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Walker, John (1855–1941)

by Robert Withycombe

This article was published in Australian Dictionary of Biography, Volume 12, (MUP), 1990

John Walker (1855-1941), Presbyterian minister, was born on 17 April 1855 at Oxton, Cheshire, England, son of Scottish parents David Walker, builder, and his wife Jemima Elizabeth, née Blackie. After schooling at Birkenhead, Walker spent five years as a Liverpool merchant's clerk. A committed Presbyterian from 1871, he worked for the American revivalists, D. Moody and I. Sankey, in their 1875 Liverpool mission, and with Professor Henry Drummond.

Migrating to Sydney for health reasons in 1876, Walker was befriended by J. H. Goodlet. Walker's evangelistic interests led him to enter St Andrew's College in 1879 to train for the Presbyterian ministry. Licensed to minister at Burwood in 1881, he was ordained in 1882 and sent as first Presbyterian minister to Germanton (Holbrook) where he pioneered the nearby parishes of Tumbarumba, Culcairn, Corryong and Upper Murray. On 13 June 1883 he married Jessie Dight (d.1932) at Richmond. Next year he became evangelist at Bathurst.

After visiting England, Walker was called in 1888 to the new Sydney parish of Woollahra. His parish paper, as the Messenger, became the official organ of the Presbyterian Church of New South Wales. With James Cameron, he edited its two-volume Centenary History (1905). For the General Assembly, he convened committees on religion and morals, and on foreign missions; in 1899 he was appointed commissioner of the Centenary Thanksgiving Fund and in five years raised over £50,000; he was founding secretary (1899-1905) of the evangelical New South Wales Council of Churches. His pastoral abilities and zeal were recognized: he was inducted as moderator of the General Assembly on 6 May 1902 and issued his address, Some Urgent Church Problems. The Steel lecturer in pastoral theology at St Andrew's College in 1906, he published his lectures as The King's Business (1908).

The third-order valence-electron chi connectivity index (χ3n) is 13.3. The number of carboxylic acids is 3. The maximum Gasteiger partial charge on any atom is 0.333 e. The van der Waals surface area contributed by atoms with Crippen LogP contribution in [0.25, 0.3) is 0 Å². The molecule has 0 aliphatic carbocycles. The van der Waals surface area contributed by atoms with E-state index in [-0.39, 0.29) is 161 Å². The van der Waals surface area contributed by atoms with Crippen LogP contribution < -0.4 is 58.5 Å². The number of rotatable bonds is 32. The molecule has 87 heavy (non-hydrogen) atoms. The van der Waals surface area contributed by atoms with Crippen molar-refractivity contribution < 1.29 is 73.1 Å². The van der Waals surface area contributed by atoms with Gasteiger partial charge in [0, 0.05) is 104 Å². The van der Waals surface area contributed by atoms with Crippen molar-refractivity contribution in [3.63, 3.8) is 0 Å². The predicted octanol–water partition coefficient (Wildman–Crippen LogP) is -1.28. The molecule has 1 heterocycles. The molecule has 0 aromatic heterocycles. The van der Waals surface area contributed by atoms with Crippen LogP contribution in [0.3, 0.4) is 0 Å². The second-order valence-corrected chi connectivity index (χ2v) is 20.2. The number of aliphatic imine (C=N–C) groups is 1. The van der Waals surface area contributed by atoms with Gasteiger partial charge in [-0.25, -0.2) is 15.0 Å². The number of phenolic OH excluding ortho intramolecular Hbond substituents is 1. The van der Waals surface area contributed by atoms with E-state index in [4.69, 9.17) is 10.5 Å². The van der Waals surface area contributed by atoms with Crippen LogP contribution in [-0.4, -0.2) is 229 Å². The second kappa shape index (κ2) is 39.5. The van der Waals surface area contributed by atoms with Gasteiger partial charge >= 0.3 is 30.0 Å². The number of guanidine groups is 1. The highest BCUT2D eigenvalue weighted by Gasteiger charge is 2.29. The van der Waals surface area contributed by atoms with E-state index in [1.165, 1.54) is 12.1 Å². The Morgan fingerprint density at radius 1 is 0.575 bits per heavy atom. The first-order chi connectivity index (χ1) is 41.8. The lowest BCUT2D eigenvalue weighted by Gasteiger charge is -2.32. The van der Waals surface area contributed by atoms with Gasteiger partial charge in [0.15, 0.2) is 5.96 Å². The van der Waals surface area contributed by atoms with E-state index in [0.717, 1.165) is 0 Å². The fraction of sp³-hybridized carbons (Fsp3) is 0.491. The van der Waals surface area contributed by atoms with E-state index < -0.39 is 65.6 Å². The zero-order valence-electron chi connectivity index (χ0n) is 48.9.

At St Andrew's Kirk, Ballarat, Victoria, from 1908 to 1926, Walker was president of the Ballarat College council and wrote sundry poems. As Presbyterian chaplain with the Australian Imperial Force, he sailed to England in a troop-ship in 1917 and visited Australian soldiers in French and British hospitals. His five sons were serving with the A.I.F. (three were killed in action) and his daughter Janet nursed with a British unit at Salonica, Greece.

Moderator-general of the Presbyterian Church of Australia in 1918-20, he published his address, The Protestant Catholic Church: and Church Union for Greater Christian Service (Melbourne, 1918). Spruce, with a full moustache, Walker belonged to the Naval and Military Club, Melbourne, and was a philatelist.

To raise funds to build and endow a Presbyterian church and manse in Canberra, Walker was appointed commissioner of the national General Assembly (1926) and inducted as the first minister of St Andrew's in February 1927. Despite the Depression, he raised more than £50,000. In 1930 the University of Edinburgh conferred an honorary D.D. upon him. Walker retired to Sydney on 31 December 1933. Survived by his wife, two sons and two daughters, he died at Woollahra on 14 September 1941 and was buried in Waverley cemetery.

Select Bibliography

  • C. A. White, One Hundred Years of the Presbyterian Church in N.S.W. (Syd, 1937)
  • Presbyterian Church of New South Wales, Minutes of Proceedings of General Assembly, 1942
  • Town and Country Journal, 17 May 1902
  • Sydney Morning Herald, 8 Mar 1932, 15 Sept 1941
  • Canberra Times, 16 Sept 1941
  • Walker papers (Ferguson Library, Sydney).

Citation details

Robert Withycombe, 'Walker, John (1855–1941)', Australian Dictionary of Biography, National Centre of Biography, Australian National University, http://adb.anu.edu.au/biography/walker-john-8958/text15759, published first in hardcopy 1990, accessed online 16 July 2018.

This article was first published in hardcopy in Australian Dictionary of Biography, Volume 12, (MUP), 1990

View the front pages for Volume 12

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